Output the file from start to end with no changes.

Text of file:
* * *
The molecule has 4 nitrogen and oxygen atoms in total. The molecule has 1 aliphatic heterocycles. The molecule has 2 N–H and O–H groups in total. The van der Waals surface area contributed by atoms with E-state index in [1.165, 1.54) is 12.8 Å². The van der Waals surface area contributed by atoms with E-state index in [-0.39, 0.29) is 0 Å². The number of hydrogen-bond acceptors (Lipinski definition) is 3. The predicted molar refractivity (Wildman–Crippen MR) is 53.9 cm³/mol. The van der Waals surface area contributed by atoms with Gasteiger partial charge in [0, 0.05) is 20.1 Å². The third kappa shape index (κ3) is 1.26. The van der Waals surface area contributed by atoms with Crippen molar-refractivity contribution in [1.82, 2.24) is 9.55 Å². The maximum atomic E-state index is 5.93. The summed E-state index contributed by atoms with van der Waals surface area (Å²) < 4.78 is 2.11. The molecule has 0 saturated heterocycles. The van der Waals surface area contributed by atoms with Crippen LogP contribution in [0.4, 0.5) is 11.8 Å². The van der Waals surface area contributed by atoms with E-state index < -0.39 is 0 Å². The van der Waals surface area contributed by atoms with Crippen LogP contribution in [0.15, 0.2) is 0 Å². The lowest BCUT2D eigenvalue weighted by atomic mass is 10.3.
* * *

The molecule has 4 nitrogen and oxygen atoms in total. The molecule has 1 aliphatic heterocycles. The molecule has 2 N–H and O–H groups in total. The van der Waals surface area contributed by atoms with E-state index in [1.165, 1.54) is 12.8 Å². The van der Waals surface area contributed by atoms with E-state index in [-0.39, 0.29) is 0 Å². The number of hydrogen-bond acceptors (Lipinski definition) is 3. The predicted molar refractivity (Wildman–Crippen MR) is 53.9 cm³/mol. The van der Waals surface area contributed by atoms with Gasteiger partial charge in [0, 0.05) is 20.1 Å². The third kappa shape index (κ3) is 1.26. The van der Waals surface area contributed by atoms with Crippen molar-refractivity contribution in [1.82, 2.24) is 9.55 Å². The maximum atomic E-state index is 5.93. The summed E-state index contributed by atoms with van der Waals surface area (Å²) < 4.78 is 2.11. The molecule has 0 saturated heterocycles. The van der Waals surface area contributed by atoms with Crippen LogP contribution in [0.4, 0.5) is 11.8 Å². The van der Waals surface area contributed by atoms with E-state index < -0.39 is 0 Å². The van der Waals surface area contributed by atoms with Crippen LogP contribution in [0.15, 0.2) is 0 Å². The lowest BCUT2D eigenvalue weighted by atomic mass is 10.3.